Local Exchange Carrier

What are local exchange carriers?

A Local Exchange Carrier (LEC) is a telecommunications provider serving a specific local area, referred to as a local access and transport area (LATA). 

The term, specific to the United States, arose after antitrust regulations broke the Bell system up into LECs. These carriers could only handle local calls and could not operate long distance traffic, as a result. 

How did LECs arise? 

The telephony industry has seen various changes over time, from new mergers and acquisitions to new technologies changing how consumers use telephony services. 

Alexander Graham Bell, well-known today as the inventor of the telephone back in 1876, began his Bell company which later evolved into AT&T. This company had a monopoly on telecommunications, providing both long distance support and regional local exchanges. 

An antitrust suit in 1982 broke AT&T up into 7 independent LECs known as Regional Bell Operating Companies (RBOCs), or “Baby Bells.” 

How do local exchange carriers function? 

The Telecommunications Act of 1996 further advanced the development of modern local exchange carriers by drawing a distinction between Incumbent Local Exchange Carriers (ILECs) and Competitive Local Exchange Carriers (​​CLECs). 

ILECs had monopolies in their local areas when the Telecommunications Act passed, though the law also introduced new companies known as CLECs to the market. Existing carriers had to allow these smaller carriers to access their lines and exchanges to foster competition. 

The majority of LECs are under management of Regional Bell Operating Companies, though independent operators have control in some areas in the country. 

A local exchange is the central office of a LEC handling call traffic for a specific local area. It provides service for local homes and businesses. 

What are the roles of a local exchange carrier? 

A LEC offers telephony users the following functionalities. 

  • Number portability. Users can transfer a phone number to another provider with the assistance and technical support of the LEC. The telephone commission guarantees this right to end users. 
  • Dialing parity. Users operating within the region of a LEC’s control dial the same number of digits for every call, even if the telecommunications service provider of the caller or the called individual are different. 
  • Resale of services. LECs must allow users to resell telecommunications services and must not interfere or impose restrictions on such transactions.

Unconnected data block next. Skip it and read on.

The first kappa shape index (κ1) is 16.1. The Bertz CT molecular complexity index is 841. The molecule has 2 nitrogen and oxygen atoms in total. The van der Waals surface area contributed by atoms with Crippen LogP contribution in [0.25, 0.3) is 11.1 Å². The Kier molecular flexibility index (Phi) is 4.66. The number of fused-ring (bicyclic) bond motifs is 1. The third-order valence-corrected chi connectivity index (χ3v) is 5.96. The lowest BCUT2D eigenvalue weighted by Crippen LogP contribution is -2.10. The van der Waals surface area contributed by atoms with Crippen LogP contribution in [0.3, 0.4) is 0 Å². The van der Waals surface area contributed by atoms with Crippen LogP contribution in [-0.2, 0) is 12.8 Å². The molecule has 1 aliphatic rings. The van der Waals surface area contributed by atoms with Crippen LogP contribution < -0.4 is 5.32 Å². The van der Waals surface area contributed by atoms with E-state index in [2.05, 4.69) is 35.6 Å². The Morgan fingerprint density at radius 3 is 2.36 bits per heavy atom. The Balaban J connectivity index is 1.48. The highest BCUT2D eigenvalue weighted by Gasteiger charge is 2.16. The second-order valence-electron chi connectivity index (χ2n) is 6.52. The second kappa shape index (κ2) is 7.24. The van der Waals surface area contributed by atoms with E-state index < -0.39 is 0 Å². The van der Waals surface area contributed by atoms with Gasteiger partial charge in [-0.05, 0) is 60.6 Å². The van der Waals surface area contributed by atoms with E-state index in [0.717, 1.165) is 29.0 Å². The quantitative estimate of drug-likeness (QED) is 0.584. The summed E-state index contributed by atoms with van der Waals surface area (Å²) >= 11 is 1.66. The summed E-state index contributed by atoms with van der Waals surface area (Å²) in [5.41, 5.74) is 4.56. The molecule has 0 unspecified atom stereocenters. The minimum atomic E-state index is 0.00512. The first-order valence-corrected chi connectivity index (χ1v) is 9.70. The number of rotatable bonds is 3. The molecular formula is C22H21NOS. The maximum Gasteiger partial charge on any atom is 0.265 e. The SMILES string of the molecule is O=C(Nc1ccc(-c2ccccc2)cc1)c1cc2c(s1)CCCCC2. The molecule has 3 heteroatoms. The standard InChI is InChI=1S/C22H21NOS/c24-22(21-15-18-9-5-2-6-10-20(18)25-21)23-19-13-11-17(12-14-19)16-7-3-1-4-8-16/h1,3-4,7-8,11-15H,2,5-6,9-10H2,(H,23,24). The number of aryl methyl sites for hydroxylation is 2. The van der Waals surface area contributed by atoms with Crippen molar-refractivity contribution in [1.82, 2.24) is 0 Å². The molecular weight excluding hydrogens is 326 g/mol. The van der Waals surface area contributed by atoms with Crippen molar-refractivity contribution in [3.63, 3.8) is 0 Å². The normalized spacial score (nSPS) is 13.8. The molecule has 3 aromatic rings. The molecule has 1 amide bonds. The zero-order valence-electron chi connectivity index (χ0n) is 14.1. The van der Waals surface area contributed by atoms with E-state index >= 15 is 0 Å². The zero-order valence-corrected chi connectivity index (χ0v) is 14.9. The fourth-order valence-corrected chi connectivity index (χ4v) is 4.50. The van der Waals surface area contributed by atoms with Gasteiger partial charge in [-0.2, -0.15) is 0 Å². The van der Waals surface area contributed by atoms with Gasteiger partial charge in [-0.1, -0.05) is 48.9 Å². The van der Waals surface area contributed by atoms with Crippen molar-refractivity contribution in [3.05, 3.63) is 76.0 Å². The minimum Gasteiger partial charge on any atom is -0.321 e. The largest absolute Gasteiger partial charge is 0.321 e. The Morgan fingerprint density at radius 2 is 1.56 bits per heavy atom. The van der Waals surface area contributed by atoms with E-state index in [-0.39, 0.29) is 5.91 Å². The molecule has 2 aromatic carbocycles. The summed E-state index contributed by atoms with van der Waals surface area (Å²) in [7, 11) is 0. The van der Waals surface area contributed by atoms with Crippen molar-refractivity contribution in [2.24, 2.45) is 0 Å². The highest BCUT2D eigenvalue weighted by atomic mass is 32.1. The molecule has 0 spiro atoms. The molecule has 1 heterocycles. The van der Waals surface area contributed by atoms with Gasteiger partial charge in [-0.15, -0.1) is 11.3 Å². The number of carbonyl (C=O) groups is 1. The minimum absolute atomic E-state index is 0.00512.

• Reciprocal compensation. If a carrier terminates a telecommunications call originating from another carrier, the first carrier pays compensation to the other. 

All users of a LEC’s services may expect legal compliance with all laws, standards, and policies. LECs generally must avoid discriminatory practices against competing providers and help foster a competitive marketplace for telecommunications. 

Should businesses continue to work with LECs? 

Many consider traditional telephony to be on the way out thanks to the proliferation of cellular networks. However, businesses still have many reasons to continue supporting landline calling. 

  • Landline calls continue functioning even during Internet or power outages. 
  • Landlines are not susceptible to cybersecurity vulnerabilities. 
  • The infrastructure LECs provide is pre-existing already. 
  • Most employees, customers, and business partners are already familiar with traditional telephony. 

While we’re seeing fewer landlines in homes, businesses should still look to support landline communications. 

How do interexchange carriers (IXC) compare with LECs? 

The United States supports two landline telephone services, the local exchange carrier and the interexchange carrier (IXC). 

LECs handle local calling, while interchange deals with long distance communication. A call is local if it originates and terminates within the same local access and transport area. A LEC may assist with connecting long distance calls originating or terminating within its area of control. 

An IXC essentially connects multiple local exchange carriers and their local access and transport areas together. It manages the switching equipment at LEC facilities to allow long distance calls across the IXC network. The access point for IXC services at every LEC is known as a point-of-presence. 

What are the benefits of LECs? 

LECs offer several benefits for customers who need reliable and affordable communication services. Some of these benefits are: 

  • LECs can provide lower rates for local calls than IXCs, as they do not have to pay access fees or tariffs to other carriers. 
  • LECs can offer a variety of services, such as voice, data, internet, video, and wireless, depending on their capabilities and customer demand. 
  • LECs can leverage their existing infrastructure and customer base to innovate and compete with other providers, such as cable companies or VoIP providers. 
  • LECs can ensure quality of service and network security for their customers, as they have more control over their own network and equipment. 

How does Sinch work with LECs? 

Sinch works with LECs to provide seamless communication solutions for businesses and individuals around the world. Sinch partners with LECs to access their network and offer services such as voice, SMS, video, chat, and verification. Sinch also helps LECs to monetize their network assets and increase their revenue by enabling them to offer new services and features to their customers. Sinch's cloud-based platform allows LECs to easily integrate with Sinch's APIs and SDKs, and leverage Sinch's global reach and scalability.